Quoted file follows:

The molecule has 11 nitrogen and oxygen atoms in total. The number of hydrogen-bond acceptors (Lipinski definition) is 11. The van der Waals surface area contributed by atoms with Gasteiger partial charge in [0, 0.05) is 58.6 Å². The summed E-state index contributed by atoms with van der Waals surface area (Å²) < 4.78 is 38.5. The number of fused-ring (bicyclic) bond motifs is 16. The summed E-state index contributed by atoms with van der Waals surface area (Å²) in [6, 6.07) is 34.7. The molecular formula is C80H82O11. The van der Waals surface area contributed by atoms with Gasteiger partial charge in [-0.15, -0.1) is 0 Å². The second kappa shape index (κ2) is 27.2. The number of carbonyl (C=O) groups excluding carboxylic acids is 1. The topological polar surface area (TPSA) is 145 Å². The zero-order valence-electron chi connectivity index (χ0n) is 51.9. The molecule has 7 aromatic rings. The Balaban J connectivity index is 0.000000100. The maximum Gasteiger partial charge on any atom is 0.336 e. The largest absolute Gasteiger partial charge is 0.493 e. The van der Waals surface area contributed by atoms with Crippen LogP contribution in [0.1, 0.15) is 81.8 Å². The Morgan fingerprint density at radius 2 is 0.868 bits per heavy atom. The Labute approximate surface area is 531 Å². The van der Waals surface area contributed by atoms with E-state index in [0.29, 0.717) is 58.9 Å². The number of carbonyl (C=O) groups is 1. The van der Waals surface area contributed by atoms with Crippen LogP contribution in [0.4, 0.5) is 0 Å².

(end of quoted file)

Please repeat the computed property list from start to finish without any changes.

The molecule has 11 nitrogen and oxygen atoms in total. The number of hydrogen-bond acceptors (Lipinski definition) is 11. The van der Waals surface area contributed by atoms with Gasteiger partial charge in [0, 0.05) is 58.6 Å². The summed E-state index contributed by atoms with van der Waals surface area (Å²) < 4.78 is 38.5. The number of fused-ring (bicyclic) bond motifs is 16. The summed E-state index contributed by atoms with van der Waals surface area (Å²) in [6, 6.07) is 34.7. The molecular formula is C80H82O11. The van der Waals surface area contributed by atoms with Gasteiger partial charge in [-0.15, -0.1) is 0 Å². The second kappa shape index (κ2) is 27.2. The number of carbonyl (C=O) groups excluding carboxylic acids is 1. The topological polar surface area (TPSA) is 145 Å². The zero-order valence-electron chi connectivity index (χ0n) is 51.9. The molecule has 7 aromatic rings. The Balaban J connectivity index is 0.000000100. The maximum Gasteiger partial charge on any atom is 0.336 e. The largest absolute Gasteiger partial charge is 0.493 e. The van der Waals surface area contributed by atoms with Crippen LogP contribution in [0.1, 0.15) is 81.8 Å². The Morgan fingerprint density at radius 2 is 0.868 bits per heavy atom. The Labute approximate surface area is 531 Å². The van der Waals surface area contributed by atoms with E-state index in [0.29, 0.717) is 58.9 Å². The number of carbonyl (C=O) groups is 1. The van der Waals surface area contributed by atoms with Crippen LogP contribution in [0.4, 0.5) is 0 Å².